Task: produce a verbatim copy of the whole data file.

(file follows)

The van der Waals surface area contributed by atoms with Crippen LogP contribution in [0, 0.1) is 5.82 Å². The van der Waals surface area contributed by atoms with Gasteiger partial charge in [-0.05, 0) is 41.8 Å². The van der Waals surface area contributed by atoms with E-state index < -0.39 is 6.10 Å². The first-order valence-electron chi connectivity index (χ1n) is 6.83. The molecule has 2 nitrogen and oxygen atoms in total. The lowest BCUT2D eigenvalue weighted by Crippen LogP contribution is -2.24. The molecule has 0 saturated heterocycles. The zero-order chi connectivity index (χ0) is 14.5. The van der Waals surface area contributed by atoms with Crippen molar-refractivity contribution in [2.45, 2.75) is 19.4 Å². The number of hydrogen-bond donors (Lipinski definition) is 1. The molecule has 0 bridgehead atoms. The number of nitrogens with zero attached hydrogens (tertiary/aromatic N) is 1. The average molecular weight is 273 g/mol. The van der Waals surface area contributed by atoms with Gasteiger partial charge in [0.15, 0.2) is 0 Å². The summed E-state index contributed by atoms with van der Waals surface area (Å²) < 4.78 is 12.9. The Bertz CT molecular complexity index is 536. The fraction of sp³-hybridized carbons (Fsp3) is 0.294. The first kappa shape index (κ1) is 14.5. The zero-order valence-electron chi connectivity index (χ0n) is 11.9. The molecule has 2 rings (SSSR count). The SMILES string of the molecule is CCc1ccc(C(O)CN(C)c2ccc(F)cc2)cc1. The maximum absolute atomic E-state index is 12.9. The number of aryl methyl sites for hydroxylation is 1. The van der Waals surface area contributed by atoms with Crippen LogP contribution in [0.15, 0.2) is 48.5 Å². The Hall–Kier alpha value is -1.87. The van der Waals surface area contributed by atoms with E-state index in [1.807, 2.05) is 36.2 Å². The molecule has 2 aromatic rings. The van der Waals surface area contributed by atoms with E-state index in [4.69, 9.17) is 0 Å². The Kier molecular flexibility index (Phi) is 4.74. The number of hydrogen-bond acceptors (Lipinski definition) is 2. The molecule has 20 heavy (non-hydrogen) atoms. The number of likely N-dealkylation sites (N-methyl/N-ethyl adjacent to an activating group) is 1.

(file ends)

The van der Waals surface area contributed by atoms with Crippen LogP contribution in [0, 0.1) is 5.82 Å². The van der Waals surface area contributed by atoms with Gasteiger partial charge in [-0.05, 0) is 41.8 Å². The van der Waals surface area contributed by atoms with E-state index < -0.39 is 6.10 Å². The first-order valence-electron chi connectivity index (χ1n) is 6.83. The molecule has 2 nitrogen and oxygen atoms in total. The lowest BCUT2D eigenvalue weighted by Crippen LogP contribution is -2.24. The molecule has 0 saturated heterocycles. The zero-order chi connectivity index (χ0) is 14.5. The van der Waals surface area contributed by atoms with Crippen molar-refractivity contribution in [2.45, 2.75) is 19.4 Å². The number of hydrogen-bond donors (Lipinski definition) is 1. The molecule has 0 bridgehead atoms. The number of nitrogens with zero attached hydrogens (tertiary/aromatic N) is 1. The average molecular weight is 273 g/mol. The van der Waals surface area contributed by atoms with Gasteiger partial charge in [0.15, 0.2) is 0 Å². The summed E-state index contributed by atoms with van der Waals surface area (Å²) < 4.78 is 12.9. The Bertz CT molecular complexity index is 536. The fraction of sp³-hybridized carbons (Fsp3) is 0.294. The first kappa shape index (κ1) is 14.5. The zero-order valence-electron chi connectivity index (χ0n) is 11.9. The molecule has 2 rings (SSSR count). The SMILES string of the molecule is CCc1ccc(C(O)CN(C)c2ccc(F)cc2)cc1. The maximum absolute atomic E-state index is 12.9. The number of aryl methyl sites for hydroxylation is 1. The van der Waals surface area contributed by atoms with Crippen LogP contribution in [0.15, 0.2) is 48.5 Å². The Hall–Kier alpha value is -1.87. The van der Waals surface area contributed by atoms with E-state index in [1.807, 2.05) is 36.2 Å². The molecule has 2 aromatic rings. The van der Waals surface area contributed by atoms with E-state index in [4.69, 9.17) is 0 Å². The Kier molecular flexibility index (Phi) is 4.74. The number of hydrogen-bond acceptors (Lipinski definition) is 2. The molecule has 20 heavy (non-hydrogen) atoms. The number of likely N-dealkylation sites (N-methyl/N-ethyl adjacent to an activating group) is 1.